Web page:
I Today In History
- I*oß—U. S. House of Represen
tatives* resolved to impeach Presi
dent Andrew Johnson. .. i
1018— Bolduivist Government
■ky f * RiAsia nice pled Germany's
peace terms.
1033 —Assembly of the League
of Nations decided against Japan
in trouble with China.
daughter of Gustavo Ayala, of
Tampa., who is a guest at the Saw
yer home.
When the morning train arriv
ed from the north today. 829 pas
sengers detrained at Key West.
The greater number were booked
for Havana and left on the Gov
ernor Cobb. About 100 remain
ed in Key West.
Another fire was discovered
early this morning in the coffee
shop, corner of Division arid CTrln
nefl streets, known ta the “Boy
Blue Cafe ” Considerable dam
age was effected by the flames.
Editorial comment: Sounds good
to visitors when the conductor of
the street ear calls for only a jit
ney fare. Great service and One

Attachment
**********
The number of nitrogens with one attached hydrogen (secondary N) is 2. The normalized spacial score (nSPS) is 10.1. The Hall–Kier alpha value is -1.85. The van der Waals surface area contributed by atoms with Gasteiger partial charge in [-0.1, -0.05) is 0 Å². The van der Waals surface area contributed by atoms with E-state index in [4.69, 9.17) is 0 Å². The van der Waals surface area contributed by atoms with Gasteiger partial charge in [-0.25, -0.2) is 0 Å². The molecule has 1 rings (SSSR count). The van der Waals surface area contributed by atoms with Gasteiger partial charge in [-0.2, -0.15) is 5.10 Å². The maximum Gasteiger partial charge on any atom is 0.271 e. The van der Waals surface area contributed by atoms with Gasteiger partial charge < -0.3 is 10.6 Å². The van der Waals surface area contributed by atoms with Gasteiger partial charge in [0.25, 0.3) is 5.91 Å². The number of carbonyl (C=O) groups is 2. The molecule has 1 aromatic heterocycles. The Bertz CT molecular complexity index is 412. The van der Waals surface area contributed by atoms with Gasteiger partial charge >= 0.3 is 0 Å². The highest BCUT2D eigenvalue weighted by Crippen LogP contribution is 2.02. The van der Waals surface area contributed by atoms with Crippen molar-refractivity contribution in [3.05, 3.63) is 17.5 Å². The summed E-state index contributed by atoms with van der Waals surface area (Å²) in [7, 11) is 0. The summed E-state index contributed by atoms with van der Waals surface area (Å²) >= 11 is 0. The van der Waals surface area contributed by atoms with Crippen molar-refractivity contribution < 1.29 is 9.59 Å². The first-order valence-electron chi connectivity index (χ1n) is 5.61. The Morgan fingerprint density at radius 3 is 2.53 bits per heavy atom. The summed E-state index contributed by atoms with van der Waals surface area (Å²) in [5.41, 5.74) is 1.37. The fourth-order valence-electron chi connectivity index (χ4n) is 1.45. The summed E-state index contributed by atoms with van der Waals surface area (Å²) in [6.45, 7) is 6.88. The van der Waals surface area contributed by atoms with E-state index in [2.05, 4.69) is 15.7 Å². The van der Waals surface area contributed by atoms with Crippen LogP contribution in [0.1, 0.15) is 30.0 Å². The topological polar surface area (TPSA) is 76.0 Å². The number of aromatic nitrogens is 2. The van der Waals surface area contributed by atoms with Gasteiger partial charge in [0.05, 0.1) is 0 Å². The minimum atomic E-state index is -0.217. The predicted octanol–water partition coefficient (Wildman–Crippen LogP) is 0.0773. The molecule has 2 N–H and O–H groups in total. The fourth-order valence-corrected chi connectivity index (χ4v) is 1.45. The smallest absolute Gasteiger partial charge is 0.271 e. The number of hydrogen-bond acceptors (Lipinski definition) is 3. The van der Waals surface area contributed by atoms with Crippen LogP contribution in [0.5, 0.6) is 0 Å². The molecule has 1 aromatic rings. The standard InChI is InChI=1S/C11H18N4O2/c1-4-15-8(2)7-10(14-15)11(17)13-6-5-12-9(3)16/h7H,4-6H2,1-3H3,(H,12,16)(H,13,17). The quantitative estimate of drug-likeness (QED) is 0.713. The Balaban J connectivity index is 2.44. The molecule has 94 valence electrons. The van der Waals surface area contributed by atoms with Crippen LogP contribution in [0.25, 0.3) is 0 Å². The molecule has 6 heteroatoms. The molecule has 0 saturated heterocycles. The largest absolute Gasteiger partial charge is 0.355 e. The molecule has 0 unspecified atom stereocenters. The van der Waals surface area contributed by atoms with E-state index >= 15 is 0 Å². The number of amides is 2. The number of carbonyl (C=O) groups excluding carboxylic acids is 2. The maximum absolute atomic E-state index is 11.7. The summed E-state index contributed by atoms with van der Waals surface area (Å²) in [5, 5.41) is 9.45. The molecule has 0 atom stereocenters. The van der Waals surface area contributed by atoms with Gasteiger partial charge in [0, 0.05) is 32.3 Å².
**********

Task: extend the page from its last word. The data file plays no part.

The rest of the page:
of the few street car lines which
have maintained a five cent fare.
BENJAMIN LQTEZ
FUNERAL HOME
Established 49 Years $
Key West's Oldest f
24-Hoar Aasbalaa** Marks
Lkeaaed Eaksktss j
Phoee 139 Night 99
TODAY’S WEATHER
Temperature*
Highest - 79
Lowest ....v 69
Mean - 74
Normal Mean 71
Rainfall*
Yesterday’s Precipitation .0 Ins.!
Normal Precipitation 05 Ins.!
, .a .•(' *"t ni t § h* i
Tibi* record #jrfre 24-hotir period I
ctitling Ml M o'clock thin morning. ■;
Tomorrow’s Almanac
1 Sun rises 6J3 a. in. j
Sun sets . :r 4:27 p. m. j
Moon rises 3145 p. iri. j
Mooii sets 4:56 a. m.;
Tomorrow’s Tides
A. M. P- M.
High 8:35 7:47 j
Low 2:03 1:03 j
liuronicLer at Ba. 111. today: j
Sea level, 30.14.